How much of Weather Channel’s revenue is devoted to programmatic buying and how fast is it growing?
 
Hlavacek: A lot, and quickly. I can’t get into the specifics on that. Today there’s at least a $3 billion market on the digital side, where as 5 years ago it was effectively zero. We’ve certainly taken advantage of that growth. My goal and my role is to actually outpace the market. We want to be actually stealing share and we think we can do that because we have good strategies and in some cases better products. I think there are opportunities for us to really win in the programmatic space.
 
How much is automated and how much is human-to-human interaction in the programmatic process?
 
Hlavacek: The traditional fear with programmatic is, the machines are taking over—like a scene out of “The Matrix” or something, like we don’t need people anymore. To me, that couldn’t be farther from the truth. We actually have number of open heads on my team. We definitely need people, but perhaps it’s different types of people in some ways—who are in the industry and understand digital media, or media generally, but are sort of the outside of the box thinkers, and maybe a little more analytical and strategic… The skill sets are a little different—definitely people who have very technical and analytic backgrounds, almost from a yield training perspective—people who are good at understanding how we can maximize revenue through the programmatic channels.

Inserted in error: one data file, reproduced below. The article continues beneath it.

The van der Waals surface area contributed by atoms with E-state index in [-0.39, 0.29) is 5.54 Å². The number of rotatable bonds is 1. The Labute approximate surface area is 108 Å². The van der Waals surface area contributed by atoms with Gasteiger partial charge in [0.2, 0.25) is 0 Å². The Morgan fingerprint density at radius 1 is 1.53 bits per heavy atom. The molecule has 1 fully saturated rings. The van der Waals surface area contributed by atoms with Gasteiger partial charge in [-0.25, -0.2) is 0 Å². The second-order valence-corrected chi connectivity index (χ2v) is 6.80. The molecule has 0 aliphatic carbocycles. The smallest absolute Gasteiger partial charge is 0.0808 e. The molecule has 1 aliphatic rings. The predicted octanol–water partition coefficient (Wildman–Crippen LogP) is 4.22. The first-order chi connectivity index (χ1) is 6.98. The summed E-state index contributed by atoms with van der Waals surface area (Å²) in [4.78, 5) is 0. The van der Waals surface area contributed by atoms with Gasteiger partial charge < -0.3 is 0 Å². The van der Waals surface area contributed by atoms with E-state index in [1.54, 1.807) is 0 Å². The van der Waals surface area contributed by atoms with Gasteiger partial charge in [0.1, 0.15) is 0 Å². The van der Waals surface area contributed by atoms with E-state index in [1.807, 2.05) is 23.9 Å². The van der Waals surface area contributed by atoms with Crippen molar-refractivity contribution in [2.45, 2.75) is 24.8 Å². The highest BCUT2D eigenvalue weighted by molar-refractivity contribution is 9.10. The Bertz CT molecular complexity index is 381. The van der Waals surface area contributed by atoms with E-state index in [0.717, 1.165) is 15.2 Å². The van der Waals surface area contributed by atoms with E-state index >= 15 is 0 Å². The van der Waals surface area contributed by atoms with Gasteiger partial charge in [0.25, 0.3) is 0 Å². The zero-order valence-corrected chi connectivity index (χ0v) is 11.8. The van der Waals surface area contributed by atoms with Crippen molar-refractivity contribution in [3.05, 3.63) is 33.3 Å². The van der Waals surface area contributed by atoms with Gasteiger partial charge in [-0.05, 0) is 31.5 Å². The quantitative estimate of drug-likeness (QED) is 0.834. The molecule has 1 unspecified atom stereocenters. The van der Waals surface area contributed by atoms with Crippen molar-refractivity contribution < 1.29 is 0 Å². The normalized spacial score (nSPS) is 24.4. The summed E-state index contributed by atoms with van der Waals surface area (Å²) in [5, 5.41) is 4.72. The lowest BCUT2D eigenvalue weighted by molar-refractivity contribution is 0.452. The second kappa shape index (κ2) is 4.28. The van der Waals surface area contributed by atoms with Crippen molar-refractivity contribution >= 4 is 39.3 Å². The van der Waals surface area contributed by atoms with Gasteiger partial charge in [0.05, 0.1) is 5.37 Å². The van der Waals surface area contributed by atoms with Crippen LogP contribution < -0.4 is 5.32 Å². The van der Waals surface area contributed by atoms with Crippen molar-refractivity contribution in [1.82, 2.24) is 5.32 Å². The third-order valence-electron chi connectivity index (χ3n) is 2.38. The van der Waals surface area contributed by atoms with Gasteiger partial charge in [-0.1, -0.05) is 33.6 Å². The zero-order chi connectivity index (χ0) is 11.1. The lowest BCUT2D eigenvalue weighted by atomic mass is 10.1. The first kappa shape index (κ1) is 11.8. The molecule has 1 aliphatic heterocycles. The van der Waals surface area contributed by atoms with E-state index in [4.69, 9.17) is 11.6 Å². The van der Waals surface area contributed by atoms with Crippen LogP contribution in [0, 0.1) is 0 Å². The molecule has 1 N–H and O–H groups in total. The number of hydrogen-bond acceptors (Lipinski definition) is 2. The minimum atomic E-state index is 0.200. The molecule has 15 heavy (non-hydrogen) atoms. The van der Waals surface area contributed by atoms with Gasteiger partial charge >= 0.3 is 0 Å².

But then we also need sellers—people going out and talking to the buy side of this industry and making sure that they know what Weather has to offer and why it makes sense to do business with us. Relationships are important. But I think they also need to be strategic thinkers and understand that we’re not necessarily going out to pick up an IO when we go talk to an agency. We’re probably going out more to have a strategic discussion and talk about what we plan to do together in 2014, how we might share data, what’s sort of clients we could put together in a larger pool, and work together on those sort of things. It’s a role that will require people to evolve a little bit, but I think that’s exciting, and if you like the media industry you view that as opportunity.
 
Are there any disadvantages to a programmatic strategy?
 
Hlavacek: I wouldn’t call it a disadvantage, but I think one thing that media owners need to think about in the programmatic space is in some ways the level of competition is going up. Buyers have more options than they’ve ever had before, the ecosystem continues to become more fragmented, and you have to raise your game. For media owners—and for buyers, too—clients’ expectations only go up as you introduce these new technologies and new ways of doing things. They’re expecting it to be better than before. It’s a challenge for all of us to move the industry forward.

Featured Stories

Featured Stories

Curated By Logo